Though careful to point out the possibility that not all have been confirmed as part of the egg outbreak, the CDC now counts 1,953 people who have been confirmed for the same strain of Salmonella enteritidis as the one involved in the Salmonella egg outbreak since May of this year–though the real number of victims may be in the tens of thousands. Food safety legislation has been pending, some would say languishing, in the Senate for a long time–legislation that may well have prevented this outbreak. And, quite notably, the FDA’s "egg rule" took effect in July of this year (too late for the regulatory measures in it to have prevented the current egg outbreak), despite being proposed by the FDA almost a decade ago. Indisputably, the testing, sanitation, and flock maintenance regulations in the Egg Rule would have given the regulatory framework to prevent the situation Wright County Egg now finds itself in.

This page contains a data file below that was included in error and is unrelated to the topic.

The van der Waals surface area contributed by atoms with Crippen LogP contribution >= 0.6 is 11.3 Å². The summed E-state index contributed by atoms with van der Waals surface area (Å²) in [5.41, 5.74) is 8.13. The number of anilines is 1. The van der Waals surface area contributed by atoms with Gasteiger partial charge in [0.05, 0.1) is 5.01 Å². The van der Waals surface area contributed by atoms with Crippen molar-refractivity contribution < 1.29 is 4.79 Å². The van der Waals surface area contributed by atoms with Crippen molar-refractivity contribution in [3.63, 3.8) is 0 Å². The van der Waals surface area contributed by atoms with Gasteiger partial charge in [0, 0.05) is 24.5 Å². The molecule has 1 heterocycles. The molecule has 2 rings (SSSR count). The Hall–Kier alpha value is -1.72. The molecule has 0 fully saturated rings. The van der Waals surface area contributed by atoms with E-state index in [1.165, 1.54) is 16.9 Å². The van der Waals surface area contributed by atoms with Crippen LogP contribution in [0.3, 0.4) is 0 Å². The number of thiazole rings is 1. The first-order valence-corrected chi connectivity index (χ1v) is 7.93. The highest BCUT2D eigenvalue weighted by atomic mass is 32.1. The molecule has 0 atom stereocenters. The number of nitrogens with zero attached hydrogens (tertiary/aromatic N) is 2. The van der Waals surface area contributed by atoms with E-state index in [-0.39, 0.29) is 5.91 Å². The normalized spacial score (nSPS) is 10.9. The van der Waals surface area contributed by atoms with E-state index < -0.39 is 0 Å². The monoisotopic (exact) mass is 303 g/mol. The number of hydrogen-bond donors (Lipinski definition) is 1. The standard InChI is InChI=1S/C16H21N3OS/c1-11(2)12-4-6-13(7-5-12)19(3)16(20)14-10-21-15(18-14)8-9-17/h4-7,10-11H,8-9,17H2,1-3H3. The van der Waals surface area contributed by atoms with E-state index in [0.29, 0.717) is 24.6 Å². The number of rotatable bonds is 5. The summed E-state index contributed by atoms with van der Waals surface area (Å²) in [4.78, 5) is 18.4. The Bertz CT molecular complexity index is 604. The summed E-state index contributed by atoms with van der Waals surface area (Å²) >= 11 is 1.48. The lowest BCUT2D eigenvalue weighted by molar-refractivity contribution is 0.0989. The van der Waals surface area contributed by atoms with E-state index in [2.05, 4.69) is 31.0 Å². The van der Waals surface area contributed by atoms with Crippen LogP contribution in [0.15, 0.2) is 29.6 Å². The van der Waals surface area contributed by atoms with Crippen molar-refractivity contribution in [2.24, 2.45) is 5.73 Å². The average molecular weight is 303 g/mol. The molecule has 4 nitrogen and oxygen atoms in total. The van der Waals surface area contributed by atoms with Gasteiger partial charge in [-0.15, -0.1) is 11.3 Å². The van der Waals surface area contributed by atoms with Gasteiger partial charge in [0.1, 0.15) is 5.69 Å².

It is time that watershed food safety events (i.e. devastating outbreaks) stop serving as the impetus for change. See also, Spinach E. coli outbreak and Leafy Greens Marketing Agreement. One way to make that happen is for the government to give itself the authority it needs to help effect change. Pass the Food Safety Modernization Act now, and while we’re at it, let’s just take the forward-thinking, undeniably legitimate public health measure of declaring all non-O157 shiga toxin producing strains of E. coli "adulterants" now too. Legislate now.